The new law strengthened existing punishments for anyone
caught having gay sex, imposing jail terms of up to life for
"aggravated homosexuality" - including sex with a minor or while
HIV-positive. It criminalized lesbianism for the first time and
made it a crime to help individuals engage in homosexual acts.
"Secretary Kerry expressed the United States' deep
disappointment in the Ugandan government's decision to enact the
anti-homosexuality bill," State Department spokeswoman Jen Psaki
said of the call, which took place on Thursday.
"The secretary noted that the decision complicates the U.S.
relationship with Uganda," the spokeswoman added in her written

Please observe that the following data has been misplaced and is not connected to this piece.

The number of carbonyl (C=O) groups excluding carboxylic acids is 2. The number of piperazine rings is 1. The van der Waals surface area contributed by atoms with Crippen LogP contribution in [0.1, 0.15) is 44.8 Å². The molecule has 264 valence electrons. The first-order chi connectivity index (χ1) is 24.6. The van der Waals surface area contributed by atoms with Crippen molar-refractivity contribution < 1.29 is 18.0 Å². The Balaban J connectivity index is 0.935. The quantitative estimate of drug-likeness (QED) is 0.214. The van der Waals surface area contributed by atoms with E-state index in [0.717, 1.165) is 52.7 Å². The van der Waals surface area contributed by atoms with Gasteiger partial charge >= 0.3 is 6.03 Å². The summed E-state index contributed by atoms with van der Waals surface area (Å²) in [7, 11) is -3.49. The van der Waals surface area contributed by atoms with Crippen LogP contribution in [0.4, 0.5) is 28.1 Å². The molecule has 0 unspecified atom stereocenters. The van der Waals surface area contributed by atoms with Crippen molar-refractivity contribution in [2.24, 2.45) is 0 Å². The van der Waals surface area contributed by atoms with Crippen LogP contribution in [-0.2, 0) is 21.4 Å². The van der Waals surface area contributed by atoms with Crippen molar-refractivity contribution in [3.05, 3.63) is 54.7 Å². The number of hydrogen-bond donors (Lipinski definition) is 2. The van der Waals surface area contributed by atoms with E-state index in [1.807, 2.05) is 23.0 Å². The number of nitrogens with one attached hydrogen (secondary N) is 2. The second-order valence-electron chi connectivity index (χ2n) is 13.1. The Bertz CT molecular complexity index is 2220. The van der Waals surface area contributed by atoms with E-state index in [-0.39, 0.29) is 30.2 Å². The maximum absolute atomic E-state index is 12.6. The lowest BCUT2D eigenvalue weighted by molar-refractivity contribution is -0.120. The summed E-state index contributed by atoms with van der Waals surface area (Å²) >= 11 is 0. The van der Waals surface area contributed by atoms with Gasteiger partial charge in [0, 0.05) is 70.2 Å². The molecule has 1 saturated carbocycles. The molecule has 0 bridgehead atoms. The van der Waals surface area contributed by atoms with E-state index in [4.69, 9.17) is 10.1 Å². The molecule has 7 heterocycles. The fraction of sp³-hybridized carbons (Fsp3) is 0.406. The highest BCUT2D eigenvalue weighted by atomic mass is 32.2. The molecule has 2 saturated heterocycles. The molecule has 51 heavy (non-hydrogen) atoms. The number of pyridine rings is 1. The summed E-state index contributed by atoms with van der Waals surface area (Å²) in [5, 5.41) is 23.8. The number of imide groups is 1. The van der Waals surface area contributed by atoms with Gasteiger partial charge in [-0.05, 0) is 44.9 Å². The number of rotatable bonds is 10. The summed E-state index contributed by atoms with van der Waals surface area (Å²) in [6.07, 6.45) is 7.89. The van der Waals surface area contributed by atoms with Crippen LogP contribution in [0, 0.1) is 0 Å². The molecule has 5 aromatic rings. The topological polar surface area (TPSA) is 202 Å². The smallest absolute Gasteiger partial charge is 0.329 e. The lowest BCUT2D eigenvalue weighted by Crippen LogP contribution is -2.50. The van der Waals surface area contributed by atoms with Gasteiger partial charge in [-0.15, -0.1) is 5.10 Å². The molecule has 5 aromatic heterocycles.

statement, although she said that Kerry did not threaten any
specific sanction by the United States in response.
Homosexuality is a taboo in most African nations and illegal in
37, including Uganda, where it has been a crime since British
colonial rule. However, such laws are seldom enforced.
On Wednesday, Kerry described the new law as "atrocious" and
Museveni's signing it as "flat-out morally wrong." He also
likened it to anti-Semitic laws in Nazi Germany and racial
discrimination in South Africa during the apartheid era.
The United States gave more than $485 million in aid to Uganda
in the year ended on September 30. The bulk of the funding went
to health programs and security, including military training.
(Reporting By Arshad Mohammed; Editing by Mohammad Zargham)
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